OPINION BY JUDGE BLATT, August 29, 1983:
In these consolidated appeals, the petitioners, the County of Allegheny (County) and the Allegheny County Court of Common Pleas and its minor judiciary (Court of Common Pleas) challenge an adjudication of the Pennsylvania Human Relations Commission (Commission). The Commission found that the petitioners had violated Section 5(a) of the Pennsylvania Human Relations Act (PHRA)1 which prohibits "any employer because of the . . . sex . . . of any individual to . . . discriminate against such individual with respect to compensation . . .", and it entered an order directing the petitioners (1) to immediately upgrade the wages of all female district justice secretaries2 (secretaries) employed since April of 19733 to the level received by male district justice night court clerks4 (night clerks) and, (2) to pay said secretaries backpay equal to the difference between their wages and those made by the night clerks from April of 1973 to the effective date of the upgrading.
The dispute here concerned commenced when the female secretaries filed complaints before the Commission contending, inter alia, that they were the victims of sexual discrimination with respect to compensation because male night clerks received greater compensation for substantially the same work. The evidence adduced at the hearing and accepted by the Commission in its findings indicates that each female secretary applied for employment with her respective District Justice who in turn had recommended her for appointment to the President Judge of the Court of Common Pleas. The County had then paid the salary of each such secretary, but her work hours, location, and general duties had been controlled by the Court of Common Pleas, the Court Administrator, and the individual District Justice to whom she was assigned. Subsequent to the employment of the secretaries, the Court of Common Pleas submitted an application to the Governor's Justice Commission for a subgrant to operate a night and weekend minor court. This application was prepared by the Court Administrator, named the County's Controller as financial officer, was reviewed by the County Commissioners, and was signed by the President Judge. The application was accepted and provisions were made for the appointment of nine night clerks and the payment of their salaries, which at the program's inception allegedly were 39% more than that of the secretaries, and in 1978 was 15% more. It was set by the President Judge after conferring with the Court Administrator, and although qualified women applied for the appointment, including one of the secretaries, nine males were hired. The reason given was that the work of a night clerk was too dangerous for women because of the "suspect" nature of the citizenry involved and the absence of adequate police protection during night court. Some 19 months after the first complaint was filed before the Commission, however, a woman was hired as a night clerk on or about November 24, 1975, and since then two more women have been hired.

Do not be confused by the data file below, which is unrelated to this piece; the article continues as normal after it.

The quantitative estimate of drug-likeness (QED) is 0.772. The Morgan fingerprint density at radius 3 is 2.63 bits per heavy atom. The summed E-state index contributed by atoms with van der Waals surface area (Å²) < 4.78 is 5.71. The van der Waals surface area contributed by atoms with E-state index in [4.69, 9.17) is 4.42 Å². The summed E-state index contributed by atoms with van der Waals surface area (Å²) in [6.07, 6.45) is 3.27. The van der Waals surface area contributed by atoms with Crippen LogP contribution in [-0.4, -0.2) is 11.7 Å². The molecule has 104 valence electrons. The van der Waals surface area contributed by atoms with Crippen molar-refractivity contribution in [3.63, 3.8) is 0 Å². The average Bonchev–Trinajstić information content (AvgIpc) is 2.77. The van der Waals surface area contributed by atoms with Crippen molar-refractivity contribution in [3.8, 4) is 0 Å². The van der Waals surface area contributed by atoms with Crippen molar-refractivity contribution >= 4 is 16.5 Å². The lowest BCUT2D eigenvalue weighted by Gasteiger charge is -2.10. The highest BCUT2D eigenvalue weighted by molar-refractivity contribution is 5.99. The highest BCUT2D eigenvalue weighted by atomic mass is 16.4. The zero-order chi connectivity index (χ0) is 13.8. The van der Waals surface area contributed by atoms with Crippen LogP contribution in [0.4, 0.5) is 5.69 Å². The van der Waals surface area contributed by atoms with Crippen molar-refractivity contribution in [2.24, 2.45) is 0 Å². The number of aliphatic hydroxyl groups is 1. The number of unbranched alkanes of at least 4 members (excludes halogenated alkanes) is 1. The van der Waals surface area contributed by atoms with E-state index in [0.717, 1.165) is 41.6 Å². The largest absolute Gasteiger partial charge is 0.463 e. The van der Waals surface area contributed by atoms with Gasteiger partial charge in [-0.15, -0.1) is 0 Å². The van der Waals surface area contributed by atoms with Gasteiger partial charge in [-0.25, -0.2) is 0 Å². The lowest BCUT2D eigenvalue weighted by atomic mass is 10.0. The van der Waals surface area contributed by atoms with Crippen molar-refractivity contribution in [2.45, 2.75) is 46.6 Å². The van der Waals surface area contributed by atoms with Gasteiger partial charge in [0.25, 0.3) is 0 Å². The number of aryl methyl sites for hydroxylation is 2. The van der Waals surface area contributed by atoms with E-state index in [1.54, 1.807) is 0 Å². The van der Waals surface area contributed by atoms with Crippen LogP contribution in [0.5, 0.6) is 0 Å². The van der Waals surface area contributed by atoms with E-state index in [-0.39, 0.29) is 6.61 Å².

Our scope of review is limited, of course, to a determination of whether or not the Commission's adjudication was in accordance with the law and if there is substantial evidence in the record to support its findings. Philadelphia Electric Co. v. Pennsylvania Human Relations Commission, 68 Pa.Commw. 212, 448 A.2d 701 (1982).
The petitioners argue here that no substantial evidence exists which would warrant a finding of sex discrimination with regard to compensation under Section 5(a) of the Act. Our close examination of the record, however, reveals ample testimony and evidence to support the Commission's findings that:
The duties of a district justice secretary were far more numerous than those of a night court clerk and, generally, more complex. Moreover, there were no duties that were performed by a night court clerk that were not performed by a district justice secretary. Yet, the salary for the district justice secretary position was substantially less than that for night court clerk.